The SAT is a college entrance exam created by the College Board and it is a multiple-choice test. Students may choose to take an additional essay portion of the test if they believe it will be in their best interest for the schools to which they’re applying. Your SAT scores give colleges an idea of how prepared you are for college work, and scores can affect admissions. Different colleges will give varying weight to SAT scores, but they generally aren’t the biggest factor affecting your acceptance. Your grades and the challenge level of your high school classes are what matter most.
Still, the college application process can be stressful for many reasons, and it’s best to prepare thoroughly for the SAT to ensure a good score. Here are some of the best tips to make sure you’re ready.
The SAT is generally taken during your junior or senior year of high school, and one of the main recommendations the College Board itself makes is to prepare early. Of course, this can mean that you start studying well in advance before you intend to take your test, but it also means planning out exactly when you’ll be testing and how to fit events in your life around this date. The College Board recommends scheduling your test at least two to three months in advance to ensure you have enough time to study and to discourage attempts to cram.
Read Outside of Class
The SAT is heavy on reading and will gauge how well you absorb long paragraphs of information. The questions themselves in the reading section aren’t necessarily made to be hard, but many students find the reading itself draining. One of the best ways to prepare is to read nonfiction outside of your classes since most of the reading section will be on nonfiction material. Good examples of things to read include newspapers, magazines, and journals. It will take time to build your reading skills, so this should be among your first priorities.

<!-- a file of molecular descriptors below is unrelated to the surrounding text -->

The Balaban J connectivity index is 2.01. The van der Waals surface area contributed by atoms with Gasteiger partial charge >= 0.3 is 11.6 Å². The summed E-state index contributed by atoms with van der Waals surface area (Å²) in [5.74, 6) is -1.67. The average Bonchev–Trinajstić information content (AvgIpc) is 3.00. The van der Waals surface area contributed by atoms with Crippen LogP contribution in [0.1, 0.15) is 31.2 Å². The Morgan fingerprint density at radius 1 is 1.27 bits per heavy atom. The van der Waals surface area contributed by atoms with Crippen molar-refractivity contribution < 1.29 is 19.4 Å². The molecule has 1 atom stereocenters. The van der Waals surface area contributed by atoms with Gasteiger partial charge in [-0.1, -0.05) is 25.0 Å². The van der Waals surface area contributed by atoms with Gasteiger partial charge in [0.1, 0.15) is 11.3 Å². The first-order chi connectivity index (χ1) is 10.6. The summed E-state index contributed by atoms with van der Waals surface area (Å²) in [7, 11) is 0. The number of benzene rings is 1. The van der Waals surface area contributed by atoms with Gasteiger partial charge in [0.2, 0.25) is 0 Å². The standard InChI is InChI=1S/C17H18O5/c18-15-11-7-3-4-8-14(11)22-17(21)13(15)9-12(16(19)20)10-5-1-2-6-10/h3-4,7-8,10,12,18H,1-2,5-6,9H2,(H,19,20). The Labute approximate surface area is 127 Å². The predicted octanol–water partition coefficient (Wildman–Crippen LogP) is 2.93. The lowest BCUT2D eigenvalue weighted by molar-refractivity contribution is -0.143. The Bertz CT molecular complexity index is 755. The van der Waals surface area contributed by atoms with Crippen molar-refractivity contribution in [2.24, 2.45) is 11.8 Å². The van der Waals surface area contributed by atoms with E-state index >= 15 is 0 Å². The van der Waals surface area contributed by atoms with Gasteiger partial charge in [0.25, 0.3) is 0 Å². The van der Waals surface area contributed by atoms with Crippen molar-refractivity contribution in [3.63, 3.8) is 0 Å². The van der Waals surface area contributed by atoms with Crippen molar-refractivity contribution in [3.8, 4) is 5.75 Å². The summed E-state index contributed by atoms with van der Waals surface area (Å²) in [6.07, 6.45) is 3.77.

Practice Mental Math
The SAT is also heavy on math— a subject many students struggle with— and most sections won’t let you use a calculator. This means that you’ll be forced to either do calculations in your head or to work them out with a pencil and paper. Unfortunately, the SAT has a strict time limit, so the former option is best whenever possible.
You can find plenty of mental math tricks online that can help you answer simple and complex problems alike. You can greatly simplify any problem in your head by adding to each number in the problem to get more manageable numbers (ones that end in 5 or 0). Do the problem in your head with the new numbers, and then simply subtract the ones you added.
Work With Tutors
Sometimes it’s too much to try and handle everything on your own, and that’s where professional tutors can make a significant difference. Zinc educational services in New York are dedicated to helping students improve their SAT scores while also allowing them time to enjoy their school breaks and pursue other responsibilities.
Zinc.nyc offers SAT boot camps online that pair expert instructors with the best technology to improve students’ problem-solving skills in as little as two weeks. Zinc boot camps each offer two SAT practice tests (the College Board’s recommended way to prepare) that show students what to expect on the real test, which may help lower their anxiety. Zinc instructors also make the effort to get to know students and their learning styles, so they can have a great time learning and get maximum value from the course.
There are many ways to prepare for the test on your own and with others. In addition to tutors, you may also find it useful to work with a study partner and measure each other’s progress. No matter what you choose to do to prepare for the SAT, give yourself enough time to consider all of your options.
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